Marika Whaley, Ohio State University
In modern Russian linguistics, the imperfective future construction budu + infinitive (hereafter referred to as the "be-future") is often characterized as an aparadigmatic member of the Russian tense system. Whereas other tenses are expressed through the modification of verb stems on a morphological level, the imperfective future is expressed syntactically by the combination of an inflected auxiliary verb with an infinitival complement. The singular nature of the be-future in the Russian verbal system has led some scholars to believe that the be-future must be a rogue construction borrowed from a foreign, non-Slavic source. Such conclusions are often tied to a larger, more far-reaching attempt to argue that the Slavic be-future was originally a borrowed form.
This paper will explore the possibility that the development of the be-future can be traced to primarily internal influences, and that the construction is in fact an inherently "Slavic" member of the Russian tense-aspect-modality system. I will justify this hypothesis by closely analyzing the Old Russian future perfect, a construction that employed the same auxiliary as the Modern Russian be-future, and by exploring the relationship between the be-future and other constructions of verb + infinitive (i.e., phase verb constructions). My analysis is founded upon two areas of research in general linguistics: the study of the evolution of future tenses in general, carried out by scholars interested in grammaticalization theory, and a description of the mechanisms of syntactic change, proposed by Harris and Campbell (1995).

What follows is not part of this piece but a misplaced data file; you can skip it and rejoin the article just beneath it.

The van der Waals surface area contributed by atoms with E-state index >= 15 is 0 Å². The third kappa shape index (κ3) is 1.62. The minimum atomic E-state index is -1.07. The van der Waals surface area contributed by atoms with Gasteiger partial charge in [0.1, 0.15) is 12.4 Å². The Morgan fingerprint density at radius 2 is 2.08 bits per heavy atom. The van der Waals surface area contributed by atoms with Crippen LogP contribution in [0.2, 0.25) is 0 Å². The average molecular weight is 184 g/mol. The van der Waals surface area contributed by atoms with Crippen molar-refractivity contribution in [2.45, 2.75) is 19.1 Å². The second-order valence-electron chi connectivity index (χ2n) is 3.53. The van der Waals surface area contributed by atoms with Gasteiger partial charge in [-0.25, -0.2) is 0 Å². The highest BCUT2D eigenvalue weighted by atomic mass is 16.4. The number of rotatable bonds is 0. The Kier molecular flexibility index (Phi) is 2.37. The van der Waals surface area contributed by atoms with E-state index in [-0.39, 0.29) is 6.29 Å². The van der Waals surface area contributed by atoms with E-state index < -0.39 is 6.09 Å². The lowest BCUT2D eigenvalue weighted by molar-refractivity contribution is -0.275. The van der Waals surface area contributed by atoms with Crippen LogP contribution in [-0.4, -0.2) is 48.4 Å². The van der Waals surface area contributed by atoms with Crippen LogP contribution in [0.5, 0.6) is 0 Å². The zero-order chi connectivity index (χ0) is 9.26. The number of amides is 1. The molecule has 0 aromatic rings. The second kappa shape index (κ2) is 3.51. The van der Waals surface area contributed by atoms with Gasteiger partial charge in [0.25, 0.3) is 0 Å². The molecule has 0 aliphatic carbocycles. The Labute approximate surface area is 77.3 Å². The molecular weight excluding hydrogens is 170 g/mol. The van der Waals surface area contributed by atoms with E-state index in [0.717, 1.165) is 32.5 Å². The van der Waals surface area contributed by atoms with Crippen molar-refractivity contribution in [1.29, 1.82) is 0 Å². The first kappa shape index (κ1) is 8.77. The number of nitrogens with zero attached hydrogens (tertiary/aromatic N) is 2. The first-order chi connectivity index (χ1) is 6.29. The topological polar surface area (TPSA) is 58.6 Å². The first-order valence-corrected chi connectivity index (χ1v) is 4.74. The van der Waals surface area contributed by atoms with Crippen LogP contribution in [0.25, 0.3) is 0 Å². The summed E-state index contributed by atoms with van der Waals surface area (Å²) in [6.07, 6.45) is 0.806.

The conclusions presented in this paper are important for resolving two current problems in Russian historical linguistics. First, a detailed study of the development and categorial status of the be-future in premodern Russian has not yet been undertaken. Second, a demonstration of how the evolution of the Russian be-future was influenced by internal factors serves to weaken the position of those who believe that the Slavic be-future was originally a borrowed form. The results of this study will lend support to the idea that the Slavic languages that employ 'be'-type futures developed these forms independently. This investigation has broad significance for the study of the verbal systems of many of the Slavic languages.